By Latrishka Thomas
Authorities at the Antigua and Barbuda Transport Board (ABTB) have moved to debunk widespread belief that its decision to install new rubberised speed bumps around the country was done in a haphazard manner.
Many drivers have criticised the project saying that there were too many speed bumps on the roads and they were being laid down in an ad hoc manner with no warnings to drivers that they were about to encounter them.
Motorists have also expressed concern that the metal bolts in the bumps are potential hazards that could cause their tyres to blow out.
But the General Manager of the statutory body, Hubert Jarvis said on an OBSERVER media programme yesterday, that “we are not going to put them on highways unless within the highway you may have a school or playground. We put [them] within that immediate vicinity but we stay away from just putting them down arbitrarily and whichever way. That’s not the case at all.”
Sean King, the supervisor in charge of road marking at the ABTB, further attempted to justify why the speed bumps have been installed in the manner which, for the most part, have been considered a nuisance to motorists.
“The decision arose from a traffic study. Whenever we receive a request from a school, a business, persons in the community, or whatever the case may be — even the police from time to time may recommend areas where speedbumps are warranted — the request is received, written, sometimes verbal. Most of the time, 99 percent of the time, it has to be written because we want to have a paper trail,” King said.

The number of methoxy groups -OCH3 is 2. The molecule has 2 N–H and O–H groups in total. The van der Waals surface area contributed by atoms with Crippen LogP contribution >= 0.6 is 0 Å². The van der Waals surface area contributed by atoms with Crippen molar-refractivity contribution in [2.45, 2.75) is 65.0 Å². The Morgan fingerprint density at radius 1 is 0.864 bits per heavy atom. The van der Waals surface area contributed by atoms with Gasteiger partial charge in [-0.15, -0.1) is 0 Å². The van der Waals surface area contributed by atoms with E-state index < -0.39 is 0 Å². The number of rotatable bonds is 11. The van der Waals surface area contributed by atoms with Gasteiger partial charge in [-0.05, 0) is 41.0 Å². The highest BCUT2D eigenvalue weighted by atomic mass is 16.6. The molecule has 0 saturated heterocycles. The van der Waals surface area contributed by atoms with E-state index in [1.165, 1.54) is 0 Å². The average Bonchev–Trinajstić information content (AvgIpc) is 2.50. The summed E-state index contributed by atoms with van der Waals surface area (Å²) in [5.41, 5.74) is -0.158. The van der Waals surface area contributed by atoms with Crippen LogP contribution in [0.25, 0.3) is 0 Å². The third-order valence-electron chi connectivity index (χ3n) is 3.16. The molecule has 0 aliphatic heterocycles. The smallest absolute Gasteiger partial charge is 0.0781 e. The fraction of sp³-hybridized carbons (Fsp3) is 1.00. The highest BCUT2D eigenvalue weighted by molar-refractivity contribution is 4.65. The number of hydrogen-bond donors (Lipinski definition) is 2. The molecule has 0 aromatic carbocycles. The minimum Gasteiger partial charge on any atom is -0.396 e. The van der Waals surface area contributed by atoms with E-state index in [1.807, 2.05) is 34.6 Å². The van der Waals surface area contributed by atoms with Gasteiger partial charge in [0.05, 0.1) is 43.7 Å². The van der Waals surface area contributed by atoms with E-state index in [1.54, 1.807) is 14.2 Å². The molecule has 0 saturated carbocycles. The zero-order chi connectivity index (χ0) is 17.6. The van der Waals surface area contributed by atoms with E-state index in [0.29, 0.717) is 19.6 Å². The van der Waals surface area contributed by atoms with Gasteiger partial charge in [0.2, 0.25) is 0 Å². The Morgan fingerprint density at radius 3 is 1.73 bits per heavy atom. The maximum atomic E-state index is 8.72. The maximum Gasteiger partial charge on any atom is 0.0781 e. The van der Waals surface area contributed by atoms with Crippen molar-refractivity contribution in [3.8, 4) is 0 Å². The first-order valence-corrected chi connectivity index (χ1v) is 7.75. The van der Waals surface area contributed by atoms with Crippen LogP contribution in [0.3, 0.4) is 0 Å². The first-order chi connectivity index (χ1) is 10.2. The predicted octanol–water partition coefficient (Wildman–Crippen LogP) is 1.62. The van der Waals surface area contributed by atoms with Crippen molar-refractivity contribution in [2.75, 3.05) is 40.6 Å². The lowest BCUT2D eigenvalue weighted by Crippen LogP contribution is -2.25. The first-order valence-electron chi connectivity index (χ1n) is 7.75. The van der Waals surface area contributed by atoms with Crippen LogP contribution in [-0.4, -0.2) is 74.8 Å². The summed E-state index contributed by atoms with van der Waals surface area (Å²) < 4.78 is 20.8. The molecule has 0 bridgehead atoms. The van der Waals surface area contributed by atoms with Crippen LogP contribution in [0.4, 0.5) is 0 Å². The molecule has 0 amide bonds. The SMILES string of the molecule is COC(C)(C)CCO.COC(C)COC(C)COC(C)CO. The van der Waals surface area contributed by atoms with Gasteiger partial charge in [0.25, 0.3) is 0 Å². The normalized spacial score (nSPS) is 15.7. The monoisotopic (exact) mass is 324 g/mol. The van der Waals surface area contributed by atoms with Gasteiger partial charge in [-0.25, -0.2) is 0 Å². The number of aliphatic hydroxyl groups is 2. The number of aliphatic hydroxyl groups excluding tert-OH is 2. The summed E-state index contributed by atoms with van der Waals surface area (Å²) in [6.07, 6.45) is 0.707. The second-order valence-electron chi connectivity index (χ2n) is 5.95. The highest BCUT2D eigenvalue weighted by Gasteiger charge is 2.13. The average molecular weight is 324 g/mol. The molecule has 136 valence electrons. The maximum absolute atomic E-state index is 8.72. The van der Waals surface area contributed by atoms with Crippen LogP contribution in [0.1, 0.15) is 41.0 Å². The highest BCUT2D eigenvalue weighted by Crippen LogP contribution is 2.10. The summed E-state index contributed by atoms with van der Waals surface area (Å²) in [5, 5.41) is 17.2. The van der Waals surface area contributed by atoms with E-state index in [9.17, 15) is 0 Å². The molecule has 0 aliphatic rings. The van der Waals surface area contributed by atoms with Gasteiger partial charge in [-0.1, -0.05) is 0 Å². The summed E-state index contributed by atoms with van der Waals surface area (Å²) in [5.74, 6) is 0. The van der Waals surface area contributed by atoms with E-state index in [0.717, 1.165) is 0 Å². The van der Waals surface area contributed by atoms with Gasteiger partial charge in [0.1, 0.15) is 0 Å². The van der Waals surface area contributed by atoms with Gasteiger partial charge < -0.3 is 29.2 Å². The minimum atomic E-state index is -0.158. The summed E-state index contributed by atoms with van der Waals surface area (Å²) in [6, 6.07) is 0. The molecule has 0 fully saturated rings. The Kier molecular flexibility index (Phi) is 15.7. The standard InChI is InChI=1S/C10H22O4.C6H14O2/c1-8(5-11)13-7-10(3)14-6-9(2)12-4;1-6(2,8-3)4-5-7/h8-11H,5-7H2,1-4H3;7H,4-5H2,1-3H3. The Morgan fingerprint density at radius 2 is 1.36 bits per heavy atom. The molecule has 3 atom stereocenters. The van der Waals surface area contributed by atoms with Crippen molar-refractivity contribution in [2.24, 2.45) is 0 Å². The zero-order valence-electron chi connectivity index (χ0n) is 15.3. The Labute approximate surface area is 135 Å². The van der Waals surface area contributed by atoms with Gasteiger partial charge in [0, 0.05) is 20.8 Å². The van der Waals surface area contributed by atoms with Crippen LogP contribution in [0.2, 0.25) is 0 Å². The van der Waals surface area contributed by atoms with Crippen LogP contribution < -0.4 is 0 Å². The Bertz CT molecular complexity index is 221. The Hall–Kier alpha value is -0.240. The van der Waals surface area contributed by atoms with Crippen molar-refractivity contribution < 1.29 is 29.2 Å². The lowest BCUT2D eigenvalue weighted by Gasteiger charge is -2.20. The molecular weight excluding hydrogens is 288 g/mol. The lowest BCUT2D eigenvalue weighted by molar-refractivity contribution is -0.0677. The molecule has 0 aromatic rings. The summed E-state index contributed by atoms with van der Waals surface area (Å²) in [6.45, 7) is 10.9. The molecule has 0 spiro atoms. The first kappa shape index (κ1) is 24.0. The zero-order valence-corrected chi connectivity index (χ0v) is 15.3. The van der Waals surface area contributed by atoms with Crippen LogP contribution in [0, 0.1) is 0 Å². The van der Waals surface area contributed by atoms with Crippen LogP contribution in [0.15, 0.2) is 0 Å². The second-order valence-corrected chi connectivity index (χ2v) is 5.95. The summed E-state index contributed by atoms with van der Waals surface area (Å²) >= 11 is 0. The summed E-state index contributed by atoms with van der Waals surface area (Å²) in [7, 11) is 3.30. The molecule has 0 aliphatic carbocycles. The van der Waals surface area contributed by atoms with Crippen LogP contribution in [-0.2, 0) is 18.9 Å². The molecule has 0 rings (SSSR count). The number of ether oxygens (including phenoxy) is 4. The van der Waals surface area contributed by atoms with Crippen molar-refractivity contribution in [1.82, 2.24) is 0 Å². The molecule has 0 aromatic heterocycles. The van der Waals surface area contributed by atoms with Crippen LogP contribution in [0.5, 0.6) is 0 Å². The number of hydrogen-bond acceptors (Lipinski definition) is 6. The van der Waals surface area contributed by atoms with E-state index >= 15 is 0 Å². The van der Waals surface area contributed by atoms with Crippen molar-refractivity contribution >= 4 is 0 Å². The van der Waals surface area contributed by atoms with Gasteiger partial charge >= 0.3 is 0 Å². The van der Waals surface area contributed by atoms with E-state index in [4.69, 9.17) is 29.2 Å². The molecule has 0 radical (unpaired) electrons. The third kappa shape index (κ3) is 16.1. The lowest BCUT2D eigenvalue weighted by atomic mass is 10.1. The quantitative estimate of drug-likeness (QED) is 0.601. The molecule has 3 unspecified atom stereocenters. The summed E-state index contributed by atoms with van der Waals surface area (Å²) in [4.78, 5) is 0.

“Then a study is done by myself or somebody from the Transport Board along with the police. Sometimes we go and we watch [the area] for a while and visit it one or two times and just watch how the traffic develops at peak times, away from peak times, and stuff like that, and then we decide to implement, yes or no.”
Nevertheless, Jarvis said that the ABTB is willing to reconsider the problematic positioning of some of the humps.
Read more in today’s newspaper